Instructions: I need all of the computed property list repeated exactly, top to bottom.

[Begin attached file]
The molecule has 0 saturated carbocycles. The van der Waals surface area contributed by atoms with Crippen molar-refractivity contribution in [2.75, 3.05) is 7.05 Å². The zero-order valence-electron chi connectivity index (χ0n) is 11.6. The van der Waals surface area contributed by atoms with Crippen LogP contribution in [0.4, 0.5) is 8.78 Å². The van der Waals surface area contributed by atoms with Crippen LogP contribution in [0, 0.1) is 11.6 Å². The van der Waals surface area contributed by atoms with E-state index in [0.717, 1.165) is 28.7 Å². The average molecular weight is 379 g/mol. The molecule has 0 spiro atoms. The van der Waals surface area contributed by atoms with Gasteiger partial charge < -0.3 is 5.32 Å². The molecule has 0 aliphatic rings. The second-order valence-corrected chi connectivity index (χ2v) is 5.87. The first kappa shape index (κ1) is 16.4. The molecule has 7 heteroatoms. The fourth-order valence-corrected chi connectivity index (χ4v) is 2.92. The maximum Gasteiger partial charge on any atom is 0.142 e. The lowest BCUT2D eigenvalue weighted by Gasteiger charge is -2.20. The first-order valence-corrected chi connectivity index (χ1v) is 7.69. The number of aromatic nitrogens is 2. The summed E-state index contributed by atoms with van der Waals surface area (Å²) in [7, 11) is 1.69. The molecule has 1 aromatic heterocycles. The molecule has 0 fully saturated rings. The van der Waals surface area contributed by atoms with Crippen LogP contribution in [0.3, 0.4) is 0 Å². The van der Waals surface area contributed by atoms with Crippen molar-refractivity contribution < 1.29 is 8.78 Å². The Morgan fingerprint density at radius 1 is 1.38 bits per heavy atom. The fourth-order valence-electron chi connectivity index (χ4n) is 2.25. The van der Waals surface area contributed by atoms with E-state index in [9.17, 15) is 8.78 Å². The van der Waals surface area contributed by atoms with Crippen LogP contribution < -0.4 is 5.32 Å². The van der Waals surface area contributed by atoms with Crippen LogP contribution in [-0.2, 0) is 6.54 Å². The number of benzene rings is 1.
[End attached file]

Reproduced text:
The molecule has 0 saturated carbocycles. The van der Waals surface area contributed by atoms with Crippen molar-refractivity contribution in [2.75, 3.05) is 7.05 Å². The zero-order valence-electron chi connectivity index (χ0n) is 11.6. The van der Waals surface area contributed by atoms with Crippen LogP contribution in [0.4, 0.5) is 8.78 Å². The van der Waals surface area contributed by atoms with Crippen LogP contribution in [0, 0.1) is 11.6 Å². The van der Waals surface area contributed by atoms with E-state index in [0.717, 1.165) is 28.7 Å². The average molecular weight is 379 g/mol. The molecule has 0 spiro atoms. The van der Waals surface area contributed by atoms with Gasteiger partial charge < -0.3 is 5.32 Å². The molecule has 0 aliphatic rings. The second-order valence-corrected chi connectivity index (χ2v) is 5.87. The first kappa shape index (κ1) is 16.4. The molecule has 7 heteroatoms. The fourth-order valence-corrected chi connectivity index (χ4v) is 2.92. The maximum Gasteiger partial charge on any atom is 0.142 e. The lowest BCUT2D eigenvalue weighted by Gasteiger charge is -2.20. The first-order valence-corrected chi connectivity index (χ1v) is 7.69. The number of aromatic nitrogens is 2. The summed E-state index contributed by atoms with van der Waals surface area (Å²) in [7, 11) is 1.69. The molecule has 1 aromatic heterocycles. The molecule has 0 fully saturated rings. The van der Waals surface area contributed by atoms with Crippen LogP contribution in [0.3, 0.4) is 0 Å². The van der Waals surface area contributed by atoms with Crippen molar-refractivity contribution < 1.29 is 8.78 Å². The Morgan fingerprint density at radius 1 is 1.38 bits per heavy atom. The fourth-order valence-electron chi connectivity index (χ4n) is 2.25. The van der Waals surface area contributed by atoms with E-state index in [9.17, 15) is 8.78 Å². The van der Waals surface area contributed by atoms with Crippen LogP contribution < -0.4 is 5.32 Å². The van der Waals surface area contributed by atoms with Crippen LogP contribution in [-0.2, 0) is 6.54 Å². The number of benzene rings is 1.